Can We Afford to be Multicultural in Education?

In the next 30 seconds, a little boy or girl in Africa will die of malaria.[1] Other research tells us that nearly 1 billion people in the world are illiterate[2] and another 1.4 billion can’t get to clean water[3].  So, what would those stuck in poverty have to add to a discussion about education and what could they possibly teach those of us who not only have drinking water flowing from a faucet, but who also sleep free from mosquito nets, with the ability to read ourselves to sleep? Let me pose the question a different way: are there universal methods of education that transcend cultural and socioeconomic lines to the point that we can articulate a core set of principles that may guide educators around the world, thus forming an international set of ideals that blurs the lines of the literate and illiterate and transcends the borders of East and West, North and South?

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A Biblical View of Vomit

Does God get sick of the whole world? At first glance, it seems like indeed there is a link between events in the world and the anthropomorphic description of God getting ill. On one particularly slow Sunday in church (confession here: I do sometimes take notes on the sermon and when the sermon doesn’t lend itself to notetaking, then I still write some things down anyway) and so I began to think to myself, ‘is there really something that makes God sick to the point of actually vomit?’ And, to my surprise, I actually found out that there is a whole bunch of verses on vomiting in the Scriptures. In fact, there are 13 separate occasions in which the act, what we call throwing up—getting seriously ill to the stomach, whatever you’re comfortable with, is not only mentioned, but actually references God on more than one occasion. Which leads me to conclude that yes, God gets sick at times.I won’t recount all 13 passages. They are graphic to say the least, particularly the one in Job 20:15 that has Zophar speaking and talking about the treatment of the poor. Ok…never mind, I will share it and it goes like this:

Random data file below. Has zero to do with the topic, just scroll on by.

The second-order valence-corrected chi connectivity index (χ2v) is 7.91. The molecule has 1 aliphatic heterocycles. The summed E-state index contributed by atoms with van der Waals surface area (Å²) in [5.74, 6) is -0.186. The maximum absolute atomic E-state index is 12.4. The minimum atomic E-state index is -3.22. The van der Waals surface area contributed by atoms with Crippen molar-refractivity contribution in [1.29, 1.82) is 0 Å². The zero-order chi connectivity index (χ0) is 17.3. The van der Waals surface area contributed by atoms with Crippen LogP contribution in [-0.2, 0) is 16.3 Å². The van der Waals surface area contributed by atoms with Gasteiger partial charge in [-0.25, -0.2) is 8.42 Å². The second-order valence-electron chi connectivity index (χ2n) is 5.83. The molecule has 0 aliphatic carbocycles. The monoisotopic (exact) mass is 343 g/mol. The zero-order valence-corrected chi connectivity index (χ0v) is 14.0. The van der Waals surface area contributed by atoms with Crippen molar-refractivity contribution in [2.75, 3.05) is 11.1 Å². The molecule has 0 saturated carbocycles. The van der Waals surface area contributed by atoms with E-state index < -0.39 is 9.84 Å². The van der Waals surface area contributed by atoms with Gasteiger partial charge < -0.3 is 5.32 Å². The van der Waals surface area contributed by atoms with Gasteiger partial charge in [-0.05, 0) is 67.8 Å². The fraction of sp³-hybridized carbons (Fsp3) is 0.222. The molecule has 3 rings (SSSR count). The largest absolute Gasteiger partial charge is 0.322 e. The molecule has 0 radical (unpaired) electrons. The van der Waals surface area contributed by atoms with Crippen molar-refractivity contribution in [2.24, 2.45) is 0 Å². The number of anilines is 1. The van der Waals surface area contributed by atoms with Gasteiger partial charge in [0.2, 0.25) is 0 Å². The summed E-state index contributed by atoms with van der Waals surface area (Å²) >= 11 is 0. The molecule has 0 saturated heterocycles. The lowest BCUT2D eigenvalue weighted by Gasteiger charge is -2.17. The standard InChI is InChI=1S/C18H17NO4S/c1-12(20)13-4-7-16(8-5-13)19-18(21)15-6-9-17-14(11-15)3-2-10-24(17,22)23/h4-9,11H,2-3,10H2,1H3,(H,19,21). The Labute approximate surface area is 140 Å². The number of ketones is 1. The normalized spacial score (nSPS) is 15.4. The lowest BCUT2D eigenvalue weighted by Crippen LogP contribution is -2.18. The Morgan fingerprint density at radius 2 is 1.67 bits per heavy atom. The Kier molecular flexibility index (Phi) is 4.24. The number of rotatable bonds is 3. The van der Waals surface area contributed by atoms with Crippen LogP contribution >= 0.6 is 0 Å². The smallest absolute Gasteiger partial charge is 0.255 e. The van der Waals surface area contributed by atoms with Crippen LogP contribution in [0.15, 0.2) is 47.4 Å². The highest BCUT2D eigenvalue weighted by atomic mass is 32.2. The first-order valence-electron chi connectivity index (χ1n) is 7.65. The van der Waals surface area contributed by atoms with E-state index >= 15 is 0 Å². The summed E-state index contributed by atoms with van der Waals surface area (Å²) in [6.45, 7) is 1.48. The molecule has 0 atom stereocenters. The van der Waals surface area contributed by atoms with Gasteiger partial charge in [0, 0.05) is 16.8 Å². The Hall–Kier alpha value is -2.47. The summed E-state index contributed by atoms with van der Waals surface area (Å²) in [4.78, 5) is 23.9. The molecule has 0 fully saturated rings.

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Violence and the Fall of Man

What has always been striking to me is the fact that the first children (Cain and Abel) mentioned in the Bible resulted in the first recorded murder. Cain kills Abel in cold blood. It's clear, unmistakable, evil, and violent. What is also clear is that in recent decades, we have argued and debated not simply our rights to have firearms, but also the rights to go to war. Violence seems to be something naturally a part of fallen humanity and something that seems to be here to stay.

Despite the increased violence found in public schools, the 'right to bear arms' is defended to an almost fever pitch. And more than this, let's simply reflect a bit behind the headlines. Since September 2001, terrorism has been in the news almost daily, the threat of nuclear war seems to also be creeping back into the mainstream mindset with the recent summit meetings with Russia and sanctions against Iran. And yet, there has been a rise in violent video games and horror films the likes of which we haven't seen in quite some time. Either the world is indeed becoming more violent or violence is simply surfacing as an integral part of what it means to be worldly.